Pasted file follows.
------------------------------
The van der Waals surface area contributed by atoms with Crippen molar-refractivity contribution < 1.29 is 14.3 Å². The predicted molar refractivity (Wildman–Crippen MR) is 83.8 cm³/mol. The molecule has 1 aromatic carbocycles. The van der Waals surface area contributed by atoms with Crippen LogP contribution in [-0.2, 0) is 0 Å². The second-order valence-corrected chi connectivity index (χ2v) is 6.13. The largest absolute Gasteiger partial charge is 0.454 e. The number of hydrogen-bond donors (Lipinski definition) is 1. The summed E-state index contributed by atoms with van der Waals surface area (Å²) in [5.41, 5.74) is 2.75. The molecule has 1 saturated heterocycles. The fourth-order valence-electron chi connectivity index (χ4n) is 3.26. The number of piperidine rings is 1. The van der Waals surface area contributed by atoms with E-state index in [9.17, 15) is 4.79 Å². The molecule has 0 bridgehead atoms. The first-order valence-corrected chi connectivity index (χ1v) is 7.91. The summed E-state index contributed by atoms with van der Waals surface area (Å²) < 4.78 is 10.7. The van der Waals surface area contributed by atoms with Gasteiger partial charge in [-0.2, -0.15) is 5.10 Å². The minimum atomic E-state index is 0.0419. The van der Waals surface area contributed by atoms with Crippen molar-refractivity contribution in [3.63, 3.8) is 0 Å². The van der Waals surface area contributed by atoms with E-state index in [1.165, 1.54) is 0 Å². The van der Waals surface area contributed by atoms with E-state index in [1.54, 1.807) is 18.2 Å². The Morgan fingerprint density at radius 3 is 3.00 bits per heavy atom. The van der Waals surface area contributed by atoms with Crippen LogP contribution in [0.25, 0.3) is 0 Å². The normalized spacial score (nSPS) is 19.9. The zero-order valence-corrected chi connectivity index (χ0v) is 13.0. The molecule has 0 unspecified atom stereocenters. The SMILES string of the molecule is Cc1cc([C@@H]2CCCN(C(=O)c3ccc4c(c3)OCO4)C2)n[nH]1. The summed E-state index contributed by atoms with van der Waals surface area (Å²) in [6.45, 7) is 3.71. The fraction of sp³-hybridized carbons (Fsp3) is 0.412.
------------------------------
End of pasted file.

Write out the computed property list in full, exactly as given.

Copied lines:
The van der Waals surface area contributed by atoms with Crippen molar-refractivity contribution < 1.29 is 14.3 Å². The predicted molar refractivity (Wildman–Crippen MR) is 83.8 cm³/mol. The molecule has 1 aromatic carbocycles. The van der Waals surface area contributed by atoms with Crippen LogP contribution in [-0.2, 0) is 0 Å². The second-order valence-corrected chi connectivity index (χ2v) is 6.13. The largest absolute Gasteiger partial charge is 0.454 e. The number of hydrogen-bond donors (Lipinski definition) is 1. The summed E-state index contributed by atoms with van der Waals surface area (Å²) in [5.41, 5.74) is 2.75. The molecule has 1 saturated heterocycles. The fourth-order valence-electron chi connectivity index (χ4n) is 3.26. The number of piperidine rings is 1. The van der Waals surface area contributed by atoms with E-state index in [9.17, 15) is 4.79 Å². The molecule has 0 bridgehead atoms. The first-order valence-corrected chi connectivity index (χ1v) is 7.91. The summed E-state index contributed by atoms with van der Waals surface area (Å²) < 4.78 is 10.7. The van der Waals surface area contributed by atoms with Gasteiger partial charge in [-0.2, -0.15) is 5.10 Å². The minimum atomic E-state index is 0.0419. The van der Waals surface area contributed by atoms with Crippen molar-refractivity contribution in [3.63, 3.8) is 0 Å². The van der Waals surface area contributed by atoms with E-state index in [1.165, 1.54) is 0 Å². The van der Waals surface area contributed by atoms with E-state index in [1.54, 1.807) is 18.2 Å². The Morgan fingerprint density at radius 3 is 3.00 bits per heavy atom. The van der Waals surface area contributed by atoms with Crippen LogP contribution in [0.25, 0.3) is 0 Å². The normalized spacial score (nSPS) is 19.9. The zero-order valence-corrected chi connectivity index (χ0v) is 13.0. The molecule has 0 unspecified atom stereocenters. The SMILES string of the molecule is Cc1cc([C@@H]2CCCN(C(=O)c3ccc4c(c3)OCO4)C2)n[nH]1. The summed E-state index contributed by atoms with van der Waals surface area (Å²) in [6.45, 7) is 3.71. The fraction of sp³-hybridized carbons (Fsp3) is 0.412.